Many substrates, including crushed coconut coir, sphagnum moss or natural soil, can be used. I use a modified version of the Atlanta Botanical Gardens mix. Two parts of a coco-fiber and orchid bark mix are combined with one part of an activated charcoal and peat moss mix. I leave out the two parts of crushed tree-fern fiber described by the Atlanta Botanical Gardens because this item may potentially harm Malaysian horned frog’s gastrointestinal tract.

Water 2¾ inches deep fills the space uncovered by egg-cratelike material. Filtered spring water, water aged in an open container for 24 hours, or water dechlorinated with AmQuel or a similar aquarium product are good water options.

A 3-inch-tall glass panel divides the land and water sections. It supports the substrate and prevents it from falling into the water section. An alternative approach to a glass barrier is to use large-grade aquarium gravel as the land section drainage layer. This eliminates the need for a glass divider and a false-bottom setup, which can be difficult to install and maintain.


Select hardy plants to add cover for the Malaysian horned frogs. Appropriate examples include Scindapsus and Philodendron species, and the bird’s nest fern (Asplenium nidus). Appropriate UV lighting, though not considered necessary for the health of amphibians, is required for the health of the plants in naturalistic vivaria.

Feed These Leaves

Once Malaysian horned frogs are settled in a new environment, feeding is rarely a problem. Megophrys nasuta accepts a variety of prey insects (including crickets, cockroaches, silkworms, king worms and waxworms) and the occasional small mouse. I primarily feed my frogs crickets due to the ease of obtaining and culturing them. I typically feed frogs three times a week and allocate approximately five feeders per frog.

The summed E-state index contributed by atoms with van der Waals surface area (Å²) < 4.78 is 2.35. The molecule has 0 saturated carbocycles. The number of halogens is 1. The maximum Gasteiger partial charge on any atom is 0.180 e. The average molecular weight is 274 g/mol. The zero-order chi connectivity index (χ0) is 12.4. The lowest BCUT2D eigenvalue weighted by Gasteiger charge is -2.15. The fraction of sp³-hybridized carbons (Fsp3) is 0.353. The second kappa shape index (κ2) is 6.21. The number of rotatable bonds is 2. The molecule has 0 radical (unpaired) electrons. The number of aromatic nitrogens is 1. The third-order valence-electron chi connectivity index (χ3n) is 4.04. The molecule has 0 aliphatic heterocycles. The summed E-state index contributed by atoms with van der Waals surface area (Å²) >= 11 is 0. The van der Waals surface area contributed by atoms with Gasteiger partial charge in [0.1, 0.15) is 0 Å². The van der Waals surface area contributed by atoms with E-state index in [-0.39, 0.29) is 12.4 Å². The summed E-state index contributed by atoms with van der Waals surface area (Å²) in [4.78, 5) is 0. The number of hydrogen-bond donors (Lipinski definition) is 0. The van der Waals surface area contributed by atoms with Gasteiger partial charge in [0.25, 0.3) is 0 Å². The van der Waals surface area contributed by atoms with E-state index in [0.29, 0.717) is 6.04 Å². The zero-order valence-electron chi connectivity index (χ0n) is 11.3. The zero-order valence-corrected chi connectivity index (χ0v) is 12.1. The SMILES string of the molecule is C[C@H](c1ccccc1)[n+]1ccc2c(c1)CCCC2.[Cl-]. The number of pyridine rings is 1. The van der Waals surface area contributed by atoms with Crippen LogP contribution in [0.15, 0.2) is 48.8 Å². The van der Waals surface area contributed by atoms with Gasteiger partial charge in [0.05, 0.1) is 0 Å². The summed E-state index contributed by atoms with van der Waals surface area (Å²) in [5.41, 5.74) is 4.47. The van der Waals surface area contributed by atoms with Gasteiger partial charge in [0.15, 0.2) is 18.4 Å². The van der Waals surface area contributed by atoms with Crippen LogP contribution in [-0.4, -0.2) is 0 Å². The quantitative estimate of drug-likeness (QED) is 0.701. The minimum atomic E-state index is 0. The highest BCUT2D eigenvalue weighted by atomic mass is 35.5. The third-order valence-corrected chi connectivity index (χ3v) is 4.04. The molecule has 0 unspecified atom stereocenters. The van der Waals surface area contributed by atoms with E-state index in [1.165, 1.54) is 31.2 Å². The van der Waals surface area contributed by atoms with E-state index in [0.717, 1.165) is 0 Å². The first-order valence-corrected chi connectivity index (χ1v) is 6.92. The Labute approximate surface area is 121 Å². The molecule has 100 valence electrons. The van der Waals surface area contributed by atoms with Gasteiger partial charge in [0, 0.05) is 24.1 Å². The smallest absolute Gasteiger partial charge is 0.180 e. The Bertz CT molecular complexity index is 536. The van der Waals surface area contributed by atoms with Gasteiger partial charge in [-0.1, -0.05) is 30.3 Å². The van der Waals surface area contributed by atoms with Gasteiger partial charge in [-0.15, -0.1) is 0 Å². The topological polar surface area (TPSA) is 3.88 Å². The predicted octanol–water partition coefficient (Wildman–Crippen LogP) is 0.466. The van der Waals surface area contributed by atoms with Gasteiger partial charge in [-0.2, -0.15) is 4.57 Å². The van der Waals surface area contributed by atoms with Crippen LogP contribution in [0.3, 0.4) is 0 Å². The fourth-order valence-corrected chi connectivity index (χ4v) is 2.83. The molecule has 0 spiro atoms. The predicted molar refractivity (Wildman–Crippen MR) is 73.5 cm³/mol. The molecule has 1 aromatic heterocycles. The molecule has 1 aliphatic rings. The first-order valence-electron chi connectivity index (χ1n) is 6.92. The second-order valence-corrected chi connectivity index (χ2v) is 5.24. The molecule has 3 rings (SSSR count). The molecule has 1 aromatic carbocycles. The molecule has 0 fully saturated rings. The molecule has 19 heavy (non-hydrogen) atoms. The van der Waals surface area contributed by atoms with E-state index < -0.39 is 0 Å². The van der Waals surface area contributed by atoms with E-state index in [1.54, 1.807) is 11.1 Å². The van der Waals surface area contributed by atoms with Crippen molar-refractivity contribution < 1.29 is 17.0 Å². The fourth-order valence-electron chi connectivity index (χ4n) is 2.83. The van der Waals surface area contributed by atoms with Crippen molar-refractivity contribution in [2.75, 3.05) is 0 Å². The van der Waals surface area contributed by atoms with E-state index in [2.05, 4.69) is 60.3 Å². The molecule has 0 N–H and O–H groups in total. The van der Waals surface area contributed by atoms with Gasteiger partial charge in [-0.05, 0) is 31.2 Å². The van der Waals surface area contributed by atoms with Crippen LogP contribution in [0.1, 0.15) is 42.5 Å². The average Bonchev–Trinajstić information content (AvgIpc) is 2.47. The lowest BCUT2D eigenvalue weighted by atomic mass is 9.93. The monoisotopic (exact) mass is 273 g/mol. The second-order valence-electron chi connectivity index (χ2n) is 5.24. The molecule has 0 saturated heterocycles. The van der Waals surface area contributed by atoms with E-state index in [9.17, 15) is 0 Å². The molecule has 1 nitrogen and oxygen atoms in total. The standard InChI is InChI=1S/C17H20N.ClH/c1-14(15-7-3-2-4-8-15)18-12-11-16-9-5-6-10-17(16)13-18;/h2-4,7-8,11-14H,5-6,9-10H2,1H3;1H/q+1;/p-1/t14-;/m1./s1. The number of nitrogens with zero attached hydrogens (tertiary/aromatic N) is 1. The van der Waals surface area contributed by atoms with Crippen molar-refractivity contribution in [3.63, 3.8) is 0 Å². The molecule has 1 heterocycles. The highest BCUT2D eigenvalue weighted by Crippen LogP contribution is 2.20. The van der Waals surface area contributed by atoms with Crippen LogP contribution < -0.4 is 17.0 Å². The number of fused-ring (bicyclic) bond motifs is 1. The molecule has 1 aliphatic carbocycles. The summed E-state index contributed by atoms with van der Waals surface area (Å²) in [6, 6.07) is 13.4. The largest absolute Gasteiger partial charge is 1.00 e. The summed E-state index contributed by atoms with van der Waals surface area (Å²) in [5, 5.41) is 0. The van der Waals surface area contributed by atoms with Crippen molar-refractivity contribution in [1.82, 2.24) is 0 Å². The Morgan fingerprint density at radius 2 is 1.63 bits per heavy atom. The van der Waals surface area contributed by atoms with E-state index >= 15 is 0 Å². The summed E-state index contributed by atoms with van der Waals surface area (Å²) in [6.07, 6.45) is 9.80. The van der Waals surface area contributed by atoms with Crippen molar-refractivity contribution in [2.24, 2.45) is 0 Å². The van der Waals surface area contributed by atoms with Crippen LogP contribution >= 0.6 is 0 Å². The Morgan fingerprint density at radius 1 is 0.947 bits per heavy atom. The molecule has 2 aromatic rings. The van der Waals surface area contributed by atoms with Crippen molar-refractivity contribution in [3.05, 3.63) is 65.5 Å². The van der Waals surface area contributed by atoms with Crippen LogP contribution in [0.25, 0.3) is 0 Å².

As with any captive amphibian, insects must be properly gut loaded before being offered to Malaysian horned frogs. A variety of products are available at pet stores and online. Along with these nutrient-rich insect diets, it is important to provide moisture in the form of fruit and vegetable matter. I typically feed feeder insects carrots, sweet potatoes, zucchini, yellow squash, oranges, apples, or collard and mustard greens. Other fruits and vegetables can be offered, but minimize those containing high levels of oxalates, such as spinach and kale. Oxalates can bind calcium and prevent its absorption in a frog’s gastrointestinal system.

Vitamin and mineral supplements are important to amphibian health. Many supplements are on the market, and it is difficult to sort through them all. The key is to provide an appropriate source of calcium and Vitamin D3 when a source of UVB light is not provided. New evidence also suggests that pre-formed Vitamin A is an important component in the diet of developing carnivorous amphibians. The supplement Repashy Superfoods Calcium Plus ICB now provides a source of pre-formed Vitamin A. Dust insects with an appropriate vitamin and mineral supplement once a week.